By Gretchen Teske, Mt. Pleasant News
When Sanford and Mary Lee met at the Kansas City renaissance fair in 1982, they had no idea they would put together their own medicine show and perform it for 32 years, with 30 of that being at Old Threshers.
The couple from Concordia, Mo., introduced the ?Professor Farquar and Polecat Annie Medicine Show? at the Iowa State Fair in 1988. From there, the show evolved and the pair began taking it on the road across the U.S. They have been as far west as Arizona, as far east as Ohio and have have performed in Minnesota and down south in Texas. However, there?s one simple thing that keeps them coming back to Midwest Old Threshers year after year: the people.
Lee says he enjoys coming to Old Threshers because it?s a place where he feels the history he brings is important, recognized and appreciated. Their show is all about living history as the pair take on characters they have modeled after real people. Lee says his character, Professor Farquar, is inspired by various characters in W.C. Fields movies and Polecat Annie?s after Calamity Jane. They chose to create their own show with the original characters because they wanted to make sure the history of the medicine show was remembered.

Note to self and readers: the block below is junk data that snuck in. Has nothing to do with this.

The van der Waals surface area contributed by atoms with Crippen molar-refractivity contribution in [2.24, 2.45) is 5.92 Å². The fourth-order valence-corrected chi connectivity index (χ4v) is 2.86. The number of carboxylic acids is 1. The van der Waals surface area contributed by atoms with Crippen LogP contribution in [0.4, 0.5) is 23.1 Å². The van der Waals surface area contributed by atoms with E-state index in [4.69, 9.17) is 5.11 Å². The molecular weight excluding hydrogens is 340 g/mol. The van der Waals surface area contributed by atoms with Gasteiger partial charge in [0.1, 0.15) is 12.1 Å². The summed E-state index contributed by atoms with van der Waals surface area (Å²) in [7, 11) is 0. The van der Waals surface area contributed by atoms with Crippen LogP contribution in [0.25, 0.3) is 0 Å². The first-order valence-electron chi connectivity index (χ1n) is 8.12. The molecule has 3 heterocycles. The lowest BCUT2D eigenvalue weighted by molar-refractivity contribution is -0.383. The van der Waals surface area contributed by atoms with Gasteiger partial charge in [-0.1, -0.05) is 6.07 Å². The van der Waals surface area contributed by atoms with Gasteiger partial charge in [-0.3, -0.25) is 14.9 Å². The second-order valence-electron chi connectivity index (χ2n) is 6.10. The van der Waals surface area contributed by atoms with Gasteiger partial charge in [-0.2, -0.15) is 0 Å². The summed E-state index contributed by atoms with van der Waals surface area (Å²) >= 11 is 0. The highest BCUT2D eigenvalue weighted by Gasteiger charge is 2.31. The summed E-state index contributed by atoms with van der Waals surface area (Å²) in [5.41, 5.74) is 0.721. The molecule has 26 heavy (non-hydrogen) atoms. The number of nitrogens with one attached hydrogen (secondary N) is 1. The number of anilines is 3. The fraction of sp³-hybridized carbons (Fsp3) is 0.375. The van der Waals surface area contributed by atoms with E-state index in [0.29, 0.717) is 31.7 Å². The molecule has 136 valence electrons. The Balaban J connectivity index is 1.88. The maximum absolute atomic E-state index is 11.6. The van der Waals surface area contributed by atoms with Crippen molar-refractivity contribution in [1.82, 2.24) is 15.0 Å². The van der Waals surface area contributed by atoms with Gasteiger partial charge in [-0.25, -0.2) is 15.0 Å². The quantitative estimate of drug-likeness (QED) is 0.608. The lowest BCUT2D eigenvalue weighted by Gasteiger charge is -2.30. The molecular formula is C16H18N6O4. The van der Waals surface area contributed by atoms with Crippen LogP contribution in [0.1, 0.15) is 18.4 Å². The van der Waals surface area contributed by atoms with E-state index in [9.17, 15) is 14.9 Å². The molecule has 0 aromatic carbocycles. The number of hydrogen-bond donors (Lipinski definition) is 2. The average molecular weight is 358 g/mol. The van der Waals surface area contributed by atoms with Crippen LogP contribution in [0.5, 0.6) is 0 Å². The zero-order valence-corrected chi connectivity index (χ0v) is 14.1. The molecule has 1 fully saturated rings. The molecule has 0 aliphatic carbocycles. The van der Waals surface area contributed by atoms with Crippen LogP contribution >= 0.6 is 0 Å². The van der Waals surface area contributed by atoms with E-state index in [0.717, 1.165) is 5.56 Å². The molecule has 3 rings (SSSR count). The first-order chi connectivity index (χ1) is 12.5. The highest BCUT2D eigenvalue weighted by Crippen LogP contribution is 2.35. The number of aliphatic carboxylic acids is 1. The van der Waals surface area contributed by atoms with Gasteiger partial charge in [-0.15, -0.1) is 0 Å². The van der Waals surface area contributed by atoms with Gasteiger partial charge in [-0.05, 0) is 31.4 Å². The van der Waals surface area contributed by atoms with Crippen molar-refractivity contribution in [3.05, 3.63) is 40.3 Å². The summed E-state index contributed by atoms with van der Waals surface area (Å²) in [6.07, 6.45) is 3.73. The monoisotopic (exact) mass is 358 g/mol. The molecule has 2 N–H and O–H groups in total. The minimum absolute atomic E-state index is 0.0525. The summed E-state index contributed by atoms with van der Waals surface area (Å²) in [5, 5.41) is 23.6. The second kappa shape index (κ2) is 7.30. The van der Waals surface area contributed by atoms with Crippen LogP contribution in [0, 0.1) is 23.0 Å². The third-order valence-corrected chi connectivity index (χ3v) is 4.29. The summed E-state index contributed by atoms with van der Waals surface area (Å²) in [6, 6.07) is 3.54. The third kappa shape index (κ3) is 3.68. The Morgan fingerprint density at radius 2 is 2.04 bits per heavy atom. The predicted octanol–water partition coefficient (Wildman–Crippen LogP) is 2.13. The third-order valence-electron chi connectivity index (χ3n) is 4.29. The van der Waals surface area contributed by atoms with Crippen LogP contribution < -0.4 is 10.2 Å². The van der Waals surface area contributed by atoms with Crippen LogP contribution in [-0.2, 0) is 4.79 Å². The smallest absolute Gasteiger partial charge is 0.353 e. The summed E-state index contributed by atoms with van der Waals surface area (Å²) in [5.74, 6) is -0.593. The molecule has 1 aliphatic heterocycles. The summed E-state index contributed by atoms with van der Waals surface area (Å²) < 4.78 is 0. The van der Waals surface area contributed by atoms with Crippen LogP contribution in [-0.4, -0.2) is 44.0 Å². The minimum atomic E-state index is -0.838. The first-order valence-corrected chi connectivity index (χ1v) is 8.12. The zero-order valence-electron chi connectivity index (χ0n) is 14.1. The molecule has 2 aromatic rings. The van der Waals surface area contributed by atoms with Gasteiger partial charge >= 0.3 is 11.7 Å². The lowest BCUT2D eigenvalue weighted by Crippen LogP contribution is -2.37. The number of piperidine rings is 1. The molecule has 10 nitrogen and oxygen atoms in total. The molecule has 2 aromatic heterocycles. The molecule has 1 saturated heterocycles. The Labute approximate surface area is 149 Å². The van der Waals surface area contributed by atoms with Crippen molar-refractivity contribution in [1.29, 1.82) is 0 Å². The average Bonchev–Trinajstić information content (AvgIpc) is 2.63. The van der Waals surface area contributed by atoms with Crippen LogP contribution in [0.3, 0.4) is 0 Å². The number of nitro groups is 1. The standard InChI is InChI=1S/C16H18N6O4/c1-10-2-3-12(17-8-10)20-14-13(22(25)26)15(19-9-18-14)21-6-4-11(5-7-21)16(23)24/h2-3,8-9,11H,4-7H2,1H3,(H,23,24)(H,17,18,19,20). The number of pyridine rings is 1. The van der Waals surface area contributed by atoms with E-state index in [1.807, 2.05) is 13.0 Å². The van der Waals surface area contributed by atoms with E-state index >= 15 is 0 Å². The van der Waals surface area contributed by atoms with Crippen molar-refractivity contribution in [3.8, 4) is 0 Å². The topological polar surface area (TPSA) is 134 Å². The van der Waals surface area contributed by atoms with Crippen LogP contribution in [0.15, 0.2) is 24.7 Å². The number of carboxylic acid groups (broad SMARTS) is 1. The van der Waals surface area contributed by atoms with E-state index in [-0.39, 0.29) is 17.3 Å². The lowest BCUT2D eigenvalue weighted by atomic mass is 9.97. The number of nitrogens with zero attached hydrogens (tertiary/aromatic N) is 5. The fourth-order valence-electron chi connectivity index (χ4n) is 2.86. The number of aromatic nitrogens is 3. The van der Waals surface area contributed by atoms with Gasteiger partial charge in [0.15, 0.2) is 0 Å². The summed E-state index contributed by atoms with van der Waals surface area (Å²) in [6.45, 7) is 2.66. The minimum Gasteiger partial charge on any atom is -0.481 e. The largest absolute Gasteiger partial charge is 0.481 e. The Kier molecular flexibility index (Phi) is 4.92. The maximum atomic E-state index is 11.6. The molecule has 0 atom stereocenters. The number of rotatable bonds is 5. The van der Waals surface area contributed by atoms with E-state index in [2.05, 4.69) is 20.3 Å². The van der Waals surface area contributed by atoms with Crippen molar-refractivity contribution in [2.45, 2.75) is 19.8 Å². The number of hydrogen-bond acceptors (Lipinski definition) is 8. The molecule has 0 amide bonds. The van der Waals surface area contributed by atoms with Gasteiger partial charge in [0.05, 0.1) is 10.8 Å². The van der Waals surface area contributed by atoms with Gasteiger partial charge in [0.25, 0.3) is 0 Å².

?It was a field where I felt that I belonged,? he said. ?It?s the type of music that needs to be preserved.?
The Lees? passion for history and music is what keeps them performing 100 days a year, three or four times a day.
?It was the simplest form of folk theater that I could do as a two-man show,? he said. ?We?re making it fun. A lot of our songs are about historical incidents or historical characters.?
He explained that in the early pioneer days, medicine shows were performed as a means of entertainment and to be enchanting. In Hollywood, the character is often depicted as a crook, but their show is focused on music, entertainment and magic. They ask for lots of audience participation to keep everyone engaged and to teach about the things audience members might have missed in history class. Polecat Annie brings audience members up and teaches them to juggle, getting them involved with the show, while Professor Farquar makes a pitch for his magic elixers. Then together they perform magic tricks and music to teach the history of the events going on at the time. They take the show on the road to schools and even use their costumes and regalia to teach.
All of their attire is either from thrift shops, purchased from vendors at shows they attend or online, or created themselves. They say that by providing visuals they can keep history alive in a physical way for spectators to see and admire. Of all the things they do and provide, they both agree that the music is their favorite part. For kids who see their show and get inspired to create their own, they encourage them to first stay in school, learn their history and trust that success is a process.
For more information on the show visit www.sanfordlee.com.